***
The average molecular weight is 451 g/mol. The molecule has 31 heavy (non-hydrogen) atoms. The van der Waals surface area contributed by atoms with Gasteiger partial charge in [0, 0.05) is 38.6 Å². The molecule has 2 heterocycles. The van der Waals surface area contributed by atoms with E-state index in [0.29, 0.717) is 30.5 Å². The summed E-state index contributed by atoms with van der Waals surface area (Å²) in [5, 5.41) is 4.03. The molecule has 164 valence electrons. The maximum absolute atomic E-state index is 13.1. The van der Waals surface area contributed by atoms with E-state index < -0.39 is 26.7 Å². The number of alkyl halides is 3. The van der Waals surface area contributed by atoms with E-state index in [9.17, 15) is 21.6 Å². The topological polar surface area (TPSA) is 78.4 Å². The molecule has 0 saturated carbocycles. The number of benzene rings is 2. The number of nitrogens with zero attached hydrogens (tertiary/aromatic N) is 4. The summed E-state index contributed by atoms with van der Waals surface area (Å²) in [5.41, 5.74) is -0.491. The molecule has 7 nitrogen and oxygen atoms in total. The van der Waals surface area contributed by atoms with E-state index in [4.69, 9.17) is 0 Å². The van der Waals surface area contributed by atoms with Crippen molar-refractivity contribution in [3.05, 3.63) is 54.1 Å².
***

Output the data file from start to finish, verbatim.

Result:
The average molecular weight is 451 g/mol. The molecule has 31 heavy (non-hydrogen) atoms. The van der Waals surface area contributed by atoms with Gasteiger partial charge in [0, 0.05) is 38.6 Å². The molecule has 2 heterocycles. The van der Waals surface area contributed by atoms with E-state index in [0.29, 0.717) is 30.5 Å². The summed E-state index contributed by atoms with van der Waals surface area (Å²) in [5, 5.41) is 4.03. The molecule has 164 valence electrons. The maximum absolute atomic E-state index is 13.1. The van der Waals surface area contributed by atoms with E-state index < -0.39 is 26.7 Å². The number of alkyl halides is 3. The van der Waals surface area contributed by atoms with E-state index in [9.17, 15) is 21.6 Å². The topological polar surface area (TPSA) is 78.4 Å². The molecule has 0 saturated carbocycles. The number of benzene rings is 2. The number of nitrogens with zero attached hydrogens (tertiary/aromatic N) is 4. The summed E-state index contributed by atoms with van der Waals surface area (Å²) in [5.41, 5.74) is -0.491. The molecule has 7 nitrogen and oxygen atoms in total. The van der Waals surface area contributed by atoms with E-state index in [4.69, 9.17) is 0 Å². The van der Waals surface area contributed by atoms with Crippen molar-refractivity contribution in [3.05, 3.63) is 54.1 Å².